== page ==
Second Hand Clothing Dealer
Are you watching Downton Abbey? Most of us are enjoying a glimpse into the aristocratic lives of our favorite characters in season three, while the downstairs staff intrigue us with their style of living.
Charles was born 200 years ago. To celebrate, San Francisco presented a bicentennial Dickens fair at the Cow Palace. We interacted with sailors on the London docks, ragpickers in the stews and alleyways, and junk dealers with dented silver from the swells.
My favorite characters were the chimney sweeps, filthy in black clothing, who handed out gold coins for luck (with a picture of Thomas Jefferson on one side and George Washington on the other. Go figure.)
Professional singers and actors and real shops with period merchandise for sale enchanted our senses and brought us a sense of belonging to another time.
Why the craze for all thing English right now? Do you know? And why was the London pickpocket texting on his smart phone?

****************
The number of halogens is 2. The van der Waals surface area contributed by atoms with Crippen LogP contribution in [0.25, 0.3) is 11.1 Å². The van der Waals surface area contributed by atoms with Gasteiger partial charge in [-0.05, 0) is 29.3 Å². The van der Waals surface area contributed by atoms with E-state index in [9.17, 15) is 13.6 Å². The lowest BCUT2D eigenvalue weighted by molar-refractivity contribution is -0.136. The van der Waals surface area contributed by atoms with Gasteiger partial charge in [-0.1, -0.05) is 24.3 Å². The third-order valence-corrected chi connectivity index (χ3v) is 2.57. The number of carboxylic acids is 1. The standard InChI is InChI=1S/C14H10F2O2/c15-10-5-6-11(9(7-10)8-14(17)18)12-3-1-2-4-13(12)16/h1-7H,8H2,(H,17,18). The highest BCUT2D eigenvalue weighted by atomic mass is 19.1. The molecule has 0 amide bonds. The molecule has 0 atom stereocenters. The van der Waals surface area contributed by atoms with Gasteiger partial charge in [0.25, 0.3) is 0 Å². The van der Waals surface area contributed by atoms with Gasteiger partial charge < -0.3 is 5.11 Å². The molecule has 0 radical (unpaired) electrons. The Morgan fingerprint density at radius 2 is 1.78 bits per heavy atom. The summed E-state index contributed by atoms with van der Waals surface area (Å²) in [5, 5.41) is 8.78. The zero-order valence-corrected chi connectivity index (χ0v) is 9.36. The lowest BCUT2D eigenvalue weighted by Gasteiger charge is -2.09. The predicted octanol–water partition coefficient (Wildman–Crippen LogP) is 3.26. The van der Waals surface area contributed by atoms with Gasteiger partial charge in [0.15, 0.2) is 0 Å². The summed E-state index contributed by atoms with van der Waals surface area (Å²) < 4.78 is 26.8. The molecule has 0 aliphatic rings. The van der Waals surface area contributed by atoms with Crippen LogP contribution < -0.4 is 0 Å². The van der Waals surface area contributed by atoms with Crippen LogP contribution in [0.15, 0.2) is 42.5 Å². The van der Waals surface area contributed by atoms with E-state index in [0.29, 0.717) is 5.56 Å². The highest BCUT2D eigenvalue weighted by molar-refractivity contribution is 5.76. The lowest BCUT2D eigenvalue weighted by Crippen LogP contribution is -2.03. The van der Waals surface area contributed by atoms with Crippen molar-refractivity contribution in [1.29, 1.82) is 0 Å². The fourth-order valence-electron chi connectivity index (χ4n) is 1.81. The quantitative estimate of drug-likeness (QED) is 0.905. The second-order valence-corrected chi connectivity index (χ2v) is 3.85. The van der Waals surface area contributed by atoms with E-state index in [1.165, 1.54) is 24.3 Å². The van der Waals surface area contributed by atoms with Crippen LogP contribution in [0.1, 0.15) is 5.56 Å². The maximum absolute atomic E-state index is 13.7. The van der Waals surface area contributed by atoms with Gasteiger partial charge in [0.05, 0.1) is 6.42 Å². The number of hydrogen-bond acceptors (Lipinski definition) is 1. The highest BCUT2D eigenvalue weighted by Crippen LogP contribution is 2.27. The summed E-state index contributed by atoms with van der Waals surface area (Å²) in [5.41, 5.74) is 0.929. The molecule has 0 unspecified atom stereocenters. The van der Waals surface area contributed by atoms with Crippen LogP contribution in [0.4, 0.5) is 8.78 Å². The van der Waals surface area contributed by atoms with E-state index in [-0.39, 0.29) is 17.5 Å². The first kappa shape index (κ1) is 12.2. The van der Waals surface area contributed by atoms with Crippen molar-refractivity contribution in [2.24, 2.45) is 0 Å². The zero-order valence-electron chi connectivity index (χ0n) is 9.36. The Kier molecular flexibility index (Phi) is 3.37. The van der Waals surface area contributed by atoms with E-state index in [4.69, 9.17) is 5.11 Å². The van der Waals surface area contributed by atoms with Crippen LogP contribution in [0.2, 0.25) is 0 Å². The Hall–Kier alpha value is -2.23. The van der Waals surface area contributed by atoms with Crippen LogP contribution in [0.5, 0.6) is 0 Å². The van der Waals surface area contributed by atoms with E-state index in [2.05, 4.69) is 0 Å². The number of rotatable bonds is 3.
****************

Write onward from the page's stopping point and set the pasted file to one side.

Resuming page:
We’ve met with our architect and reviewed the house plan. How did the square footage get away from us? At the rate we’re going, we’ll end up with the Taj Mahal if we’re not careful. But if we cut footage, then there’s no room for this, can’t have that. Decisions, decisions.
We’re thinking of livability, construction costs, and that awful phrase … property taxes.
And come to think of it, how did we collect so much stuff? And why does it take on such sentiment when it’s a family piece?
Would my grandmother tell me to keep her stuff or pitch it? She was the soul of practicality, but then she had to be. She homesteaded in the Wyoming sagebrush.
So we’re back to the drawing board. Trying to redesign a plan that includes everything we need, but in a tighter footprint.
I understand cutting words. I edit my novels, keeping it tight, highlighting the real meaning.
So how do you edit square footage and still include the essentials? Does anybody have any advice? What do we do now?